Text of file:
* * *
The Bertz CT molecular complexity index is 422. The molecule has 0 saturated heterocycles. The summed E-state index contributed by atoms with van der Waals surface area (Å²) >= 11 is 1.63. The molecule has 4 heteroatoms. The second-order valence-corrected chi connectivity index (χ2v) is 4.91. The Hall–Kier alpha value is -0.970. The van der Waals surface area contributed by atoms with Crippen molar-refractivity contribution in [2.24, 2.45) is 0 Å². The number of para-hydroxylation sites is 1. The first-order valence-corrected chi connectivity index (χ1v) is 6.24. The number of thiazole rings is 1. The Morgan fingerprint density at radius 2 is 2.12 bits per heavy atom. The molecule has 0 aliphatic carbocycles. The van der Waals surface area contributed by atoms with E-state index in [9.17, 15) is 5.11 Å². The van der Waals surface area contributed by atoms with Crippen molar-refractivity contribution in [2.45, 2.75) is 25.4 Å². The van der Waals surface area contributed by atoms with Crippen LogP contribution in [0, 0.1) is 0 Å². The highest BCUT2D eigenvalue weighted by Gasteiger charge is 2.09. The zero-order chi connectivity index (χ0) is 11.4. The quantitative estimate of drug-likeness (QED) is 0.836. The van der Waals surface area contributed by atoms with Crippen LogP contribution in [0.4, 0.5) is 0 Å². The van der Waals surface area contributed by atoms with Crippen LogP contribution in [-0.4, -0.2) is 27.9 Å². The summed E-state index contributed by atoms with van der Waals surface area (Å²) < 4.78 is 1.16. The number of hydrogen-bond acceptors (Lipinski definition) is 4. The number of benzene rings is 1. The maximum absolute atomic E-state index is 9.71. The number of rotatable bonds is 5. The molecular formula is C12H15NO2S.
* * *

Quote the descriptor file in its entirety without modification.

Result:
The Bertz CT molecular complexity index is 422. The molecule has 0 saturated heterocycles. The summed E-state index contributed by atoms with van der Waals surface area (Å²) >= 11 is 1.63. The molecule has 4 heteroatoms. The second-order valence-corrected chi connectivity index (χ2v) is 4.91. The Hall–Kier alpha value is -0.970. The van der Waals surface area contributed by atoms with Crippen molar-refractivity contribution in [2.24, 2.45) is 0 Å². The number of para-hydroxylation sites is 1. The first-order valence-corrected chi connectivity index (χ1v) is 6.24. The number of thiazole rings is 1. The Morgan fingerprint density at radius 2 is 2.12 bits per heavy atom. The molecule has 0 aliphatic carbocycles. The van der Waals surface area contributed by atoms with E-state index in [9.17, 15) is 5.11 Å². The van der Waals surface area contributed by atoms with Crippen molar-refractivity contribution in [2.45, 2.75) is 25.4 Å². The van der Waals surface area contributed by atoms with Crippen LogP contribution in [0, 0.1) is 0 Å². The highest BCUT2D eigenvalue weighted by Gasteiger charge is 2.09. The zero-order chi connectivity index (χ0) is 11.4. The quantitative estimate of drug-likeness (QED) is 0.836. The van der Waals surface area contributed by atoms with Crippen LogP contribution in [0.4, 0.5) is 0 Å². The van der Waals surface area contributed by atoms with Crippen LogP contribution in [-0.4, -0.2) is 27.9 Å². The summed E-state index contributed by atoms with van der Waals surface area (Å²) < 4.78 is 1.16. The number of hydrogen-bond acceptors (Lipinski definition) is 4. The number of benzene rings is 1. The maximum absolute atomic E-state index is 9.71. The number of rotatable bonds is 5. The molecular formula is C12H15NO2S.